February 25, 2018
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UMFK archivist curates 50 years of John Martin collection

By Julia Bayly, BDN Staff
Updated:

FORT KENT, Maine — Fifty years can generate a lot of paperwork. Just ask Kathryn Donahue.

The assistant director of the Acadian Archives at the University of Maine at Fort Kent was nearly halfway through cataloging tens of thousands of documents donated to the archives by Rep. John Martin representing his half-century in Maine politics when 350 more boxes arrived last month.

“These are the culmination of John Martin’s career from the late ’60s to 2012,” Donahue said last week. “Really, it’s everything you can think of that passed through his hands while he was in office.”

Working in a room on the second floor of the UMFK Blake Library, Donahue is surrounded by boxes piled to the ceiling containing letters, emails, drafts of bills, memos, news clippings and speeches.

She has spent several years inventorying the collection and only recently began processing the boxes to determine what the library will keep or will discard.

Once the cataloging is complete, Donahue said the collection will represent a treasure trove of information for anyone interested in the state’s political history.

Which was exactly what Martin was thinking when he gifted the papers to UMFK in 2012 after deciding they should be stored at the campus where he has taught political science for decades.

“Keep in mind, I was in leadership for 26 years, whether in the Senate or in the House,” Martin said recently. “There are a lot of items in there that I am sure people would want to look at dealing with some of the issues I was involved in, like the formation of the Allagash Wilderness Waterway, shoreland zoning, mining and all the stuff I sponsored over the years.”

The Eagle Lake Democrat was first elected to the Maine House of Representatives in 1964 and is in his 20th nonconsecutive term in the House, where he served 10 years as speaker.

Martin also served four terms in the Maine Senate.

“When I was speaker, it was not unusual to get 50 or 60 letters a day,” he said. “There will be some interesting letters in there.”

Among them are three letters to Martin from Elie Wiesel, Nobel Laureate and Holocaust survivor, thanking him for his support and participation in an International Day of Remembrance.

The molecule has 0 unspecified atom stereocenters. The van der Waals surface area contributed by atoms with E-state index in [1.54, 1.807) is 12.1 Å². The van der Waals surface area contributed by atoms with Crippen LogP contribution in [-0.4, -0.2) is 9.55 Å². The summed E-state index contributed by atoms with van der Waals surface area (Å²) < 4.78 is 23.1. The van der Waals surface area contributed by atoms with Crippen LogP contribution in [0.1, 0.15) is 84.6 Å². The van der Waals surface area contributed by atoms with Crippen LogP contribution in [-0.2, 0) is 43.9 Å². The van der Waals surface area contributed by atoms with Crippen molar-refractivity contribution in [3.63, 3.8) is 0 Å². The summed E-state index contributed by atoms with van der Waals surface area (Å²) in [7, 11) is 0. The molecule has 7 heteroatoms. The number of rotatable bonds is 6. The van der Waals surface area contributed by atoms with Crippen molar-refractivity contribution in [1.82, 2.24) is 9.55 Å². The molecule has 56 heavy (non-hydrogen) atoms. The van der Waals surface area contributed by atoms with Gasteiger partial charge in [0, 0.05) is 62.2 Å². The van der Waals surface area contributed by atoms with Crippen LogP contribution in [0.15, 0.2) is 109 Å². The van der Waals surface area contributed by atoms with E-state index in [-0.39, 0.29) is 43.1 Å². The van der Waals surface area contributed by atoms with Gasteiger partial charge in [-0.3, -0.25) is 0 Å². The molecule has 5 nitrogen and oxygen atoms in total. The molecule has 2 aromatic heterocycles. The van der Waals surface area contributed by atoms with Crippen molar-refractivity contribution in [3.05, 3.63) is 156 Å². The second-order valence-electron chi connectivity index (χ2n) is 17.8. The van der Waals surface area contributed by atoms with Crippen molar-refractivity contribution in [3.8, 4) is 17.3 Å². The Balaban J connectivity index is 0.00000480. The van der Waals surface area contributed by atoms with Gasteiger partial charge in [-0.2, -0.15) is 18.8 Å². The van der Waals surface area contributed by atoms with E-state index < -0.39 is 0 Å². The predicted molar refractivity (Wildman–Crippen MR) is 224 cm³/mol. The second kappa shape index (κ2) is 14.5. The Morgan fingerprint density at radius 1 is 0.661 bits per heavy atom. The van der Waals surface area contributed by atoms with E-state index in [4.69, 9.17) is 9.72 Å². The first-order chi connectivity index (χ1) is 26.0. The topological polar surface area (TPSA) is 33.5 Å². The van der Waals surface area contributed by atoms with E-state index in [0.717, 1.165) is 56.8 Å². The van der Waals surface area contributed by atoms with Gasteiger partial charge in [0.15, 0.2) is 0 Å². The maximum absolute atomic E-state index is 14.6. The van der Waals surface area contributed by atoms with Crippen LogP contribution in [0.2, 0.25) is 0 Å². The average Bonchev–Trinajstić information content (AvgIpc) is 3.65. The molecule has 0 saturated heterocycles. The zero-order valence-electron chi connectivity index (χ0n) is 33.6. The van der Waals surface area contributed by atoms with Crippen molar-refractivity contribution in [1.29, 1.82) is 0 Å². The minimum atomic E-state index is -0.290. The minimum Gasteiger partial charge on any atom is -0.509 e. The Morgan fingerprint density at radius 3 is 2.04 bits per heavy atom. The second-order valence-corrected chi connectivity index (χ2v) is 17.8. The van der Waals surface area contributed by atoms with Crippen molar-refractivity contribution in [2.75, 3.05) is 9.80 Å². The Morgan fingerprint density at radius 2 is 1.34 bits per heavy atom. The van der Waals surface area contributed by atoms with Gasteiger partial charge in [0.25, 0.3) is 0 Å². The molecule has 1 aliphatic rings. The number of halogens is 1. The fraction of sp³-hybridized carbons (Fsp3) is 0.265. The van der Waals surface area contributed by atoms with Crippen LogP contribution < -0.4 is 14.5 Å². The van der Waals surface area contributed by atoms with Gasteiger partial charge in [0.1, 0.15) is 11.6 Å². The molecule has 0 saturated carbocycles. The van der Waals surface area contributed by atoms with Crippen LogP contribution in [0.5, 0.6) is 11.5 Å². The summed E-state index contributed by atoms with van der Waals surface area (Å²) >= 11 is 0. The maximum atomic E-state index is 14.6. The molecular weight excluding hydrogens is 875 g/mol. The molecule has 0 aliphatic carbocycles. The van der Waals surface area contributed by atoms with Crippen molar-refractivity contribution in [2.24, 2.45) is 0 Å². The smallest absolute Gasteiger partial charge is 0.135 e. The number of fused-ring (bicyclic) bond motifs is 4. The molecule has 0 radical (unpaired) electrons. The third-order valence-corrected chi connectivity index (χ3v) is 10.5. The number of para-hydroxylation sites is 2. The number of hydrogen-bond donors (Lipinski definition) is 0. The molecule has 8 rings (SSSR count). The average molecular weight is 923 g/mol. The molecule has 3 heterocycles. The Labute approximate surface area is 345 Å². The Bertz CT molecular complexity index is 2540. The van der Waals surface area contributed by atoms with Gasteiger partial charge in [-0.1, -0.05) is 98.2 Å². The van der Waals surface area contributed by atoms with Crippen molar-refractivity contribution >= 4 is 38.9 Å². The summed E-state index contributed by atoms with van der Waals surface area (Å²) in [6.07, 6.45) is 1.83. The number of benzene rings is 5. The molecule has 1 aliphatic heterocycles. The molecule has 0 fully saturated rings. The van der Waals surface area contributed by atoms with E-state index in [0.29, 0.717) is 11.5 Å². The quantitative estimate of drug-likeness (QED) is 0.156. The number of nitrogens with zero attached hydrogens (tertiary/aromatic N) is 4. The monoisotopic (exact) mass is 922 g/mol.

“That was quite something to see a letter from Elie Wiesel,” Donahue said.

Other correspondence was not as friendly.

Martin remembers one in particular in which the author called Martin a “damn frog” and told him to “go back to your lilly pond in northern Maine.”

Martin can not remember what he had done to upset the individual.

“Obviously he was not happy with whatever issue I was dealing with,” he said.

Donahue has come across thousands of letters written to Martin, asking for his assistance for everything from helping a son in the military to negotiating the state’s human services regulations.

“It appears he answered every one of them,” she said.

An important part of her work is inventorying those correspondences and removing any private or personal information, Donahue said.

“Whatever I did in public life is public,” Martin said. “But there are things that are being shredded as we speak, like individual’s medical records or other personal and private information.”

That means Donahue is reading a lot of papers.

“Do we end up looking at every single piece of paper?” she said. “Do we have to? No. Do we end up doing so? Yes.”

Because the ultimate focus of the collection is the work Martin did over the years, the documents will be kept only if they have specific bearing on that work and don’t contain any private information.

“I remember thinking when we got the collection people would remember personal information they sent him and worry about seeing it made public,” Donahue said. “But we are packing anything like that back up, sending it back to John Martin, and he decides what he wants to retain. If he does not want it, we shred it.”

Everything else, she said, is fair game for eventual public perusal.

For decades, the papers were in boxes stored in the attic of the State House in Augusta, Martin said.

“I had two secretaries — Carrie Pelletier and Phyllis Stafford — during my leadership years in the House who were very good at filing,” he said. “Every year, they would box up the documents and take them up to the attic.”

From an attic in Augusta, the boxes moved to the attic of the UMFK gymnasium before Donahue began indexing them in 2010.

Now those boxes are at Blake Library, some with faded indexes taped to their sides, some with a hint of what they contain scrawled in magic marker and others blank, their contents a mystery.

Donahue is working to bring order to the chaos and said an index will be developed and at least part of the collection will be digitized.

“For someone who has an interest in what happens in a small state [by population] and what one person can be involved in, I think they will find the collection useful,” Martin said.

One box contains dozens of political cartoons lampooning Martin over the years.

“I have a lot more framed at home,” he said. “I’ve been a great subject [and] given them some excellent ideas to draw from.”

Donahue will keep working on the collection until she leaves her position later this summer.

Retiring UMFK President Wilson Hess said earlier this week he is in negotiations with the University of Maine System to take over editing and cataloging the collection, which likely will continue to grow.

“I’m a little bit of a packrat, so I rarely throw anything away,” Martin said. “I still have some boxes from my first six years in the Legislature in my attic at home. At some point, I will give [UMFK] those, as well.”


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